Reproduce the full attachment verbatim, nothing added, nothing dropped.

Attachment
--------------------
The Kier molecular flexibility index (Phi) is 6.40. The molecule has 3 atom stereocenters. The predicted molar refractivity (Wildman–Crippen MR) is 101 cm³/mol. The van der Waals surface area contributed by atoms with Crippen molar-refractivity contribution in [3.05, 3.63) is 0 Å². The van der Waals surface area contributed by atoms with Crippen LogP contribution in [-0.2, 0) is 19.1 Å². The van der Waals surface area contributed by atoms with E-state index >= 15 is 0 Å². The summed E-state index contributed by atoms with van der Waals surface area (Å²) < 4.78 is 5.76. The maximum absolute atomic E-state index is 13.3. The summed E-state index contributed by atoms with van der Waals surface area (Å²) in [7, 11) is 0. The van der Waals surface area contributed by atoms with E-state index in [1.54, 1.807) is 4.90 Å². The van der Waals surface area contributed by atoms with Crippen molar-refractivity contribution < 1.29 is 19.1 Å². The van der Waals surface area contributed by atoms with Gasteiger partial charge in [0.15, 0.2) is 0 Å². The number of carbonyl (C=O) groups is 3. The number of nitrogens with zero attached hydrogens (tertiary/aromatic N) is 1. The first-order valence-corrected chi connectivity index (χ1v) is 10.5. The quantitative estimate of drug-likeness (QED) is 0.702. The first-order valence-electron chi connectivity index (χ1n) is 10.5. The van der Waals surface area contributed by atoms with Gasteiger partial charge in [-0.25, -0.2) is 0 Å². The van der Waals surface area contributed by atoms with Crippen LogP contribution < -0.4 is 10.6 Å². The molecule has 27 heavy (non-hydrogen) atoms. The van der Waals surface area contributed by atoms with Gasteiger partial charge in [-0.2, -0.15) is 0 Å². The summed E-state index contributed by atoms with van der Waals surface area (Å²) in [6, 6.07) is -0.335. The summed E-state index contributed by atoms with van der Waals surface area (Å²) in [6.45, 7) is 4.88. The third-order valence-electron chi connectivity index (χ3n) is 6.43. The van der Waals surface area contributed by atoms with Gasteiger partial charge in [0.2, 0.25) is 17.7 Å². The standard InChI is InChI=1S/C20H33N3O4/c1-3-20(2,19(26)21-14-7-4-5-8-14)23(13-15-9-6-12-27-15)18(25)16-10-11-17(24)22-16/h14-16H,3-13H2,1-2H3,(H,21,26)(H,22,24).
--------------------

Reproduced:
The Kier molecular flexibility index (Phi) is 6.40. The molecule has 3 atom stereocenters. The predicted molar refractivity (Wildman–Crippen MR) is 101 cm³/mol. The van der Waals surface area contributed by atoms with Crippen molar-refractivity contribution in [3.05, 3.63) is 0 Å². The van der Waals surface area contributed by atoms with Crippen LogP contribution in [-0.2, 0) is 19.1 Å². The van der Waals surface area contributed by atoms with E-state index >= 15 is 0 Å². The summed E-state index contributed by atoms with van der Waals surface area (Å²) < 4.78 is 5.76. The maximum absolute atomic E-state index is 13.3. The summed E-state index contributed by atoms with van der Waals surface area (Å²) in [7, 11) is 0. The van der Waals surface area contributed by atoms with E-state index in [1.54, 1.807) is 4.90 Å². The van der Waals surface area contributed by atoms with Crippen molar-refractivity contribution < 1.29 is 19.1 Å². The van der Waals surface area contributed by atoms with Gasteiger partial charge in [0.15, 0.2) is 0 Å². The number of carbonyl (C=O) groups is 3. The number of nitrogens with zero attached hydrogens (tertiary/aromatic N) is 1. The first-order valence-corrected chi connectivity index (χ1v) is 10.5. The quantitative estimate of drug-likeness (QED) is 0.702. The first-order valence-electron chi connectivity index (χ1n) is 10.5. The van der Waals surface area contributed by atoms with Gasteiger partial charge in [-0.25, -0.2) is 0 Å². The van der Waals surface area contributed by atoms with Crippen LogP contribution < -0.4 is 10.6 Å². The molecule has 27 heavy (non-hydrogen) atoms. The van der Waals surface area contributed by atoms with Gasteiger partial charge in [-0.2, -0.15) is 0 Å². The summed E-state index contributed by atoms with van der Waals surface area (Å²) in [6, 6.07) is -0.335. The summed E-state index contributed by atoms with van der Waals surface area (Å²) in [6.45, 7) is 4.88. The third-order valence-electron chi connectivity index (χ3n) is 6.43. The van der Waals surface area contributed by atoms with Gasteiger partial charge in [0.2, 0.25) is 17.7 Å². The standard InChI is InChI=1S/C20H33N3O4/c1-3-20(2,19(26)21-14-7-4-5-8-14)23(13-15-9-6-12-27-15)18(25)16-10-11-17(24)22-16/h14-16H,3-13H2,1-2H3,(H,21,26)(H,22,24).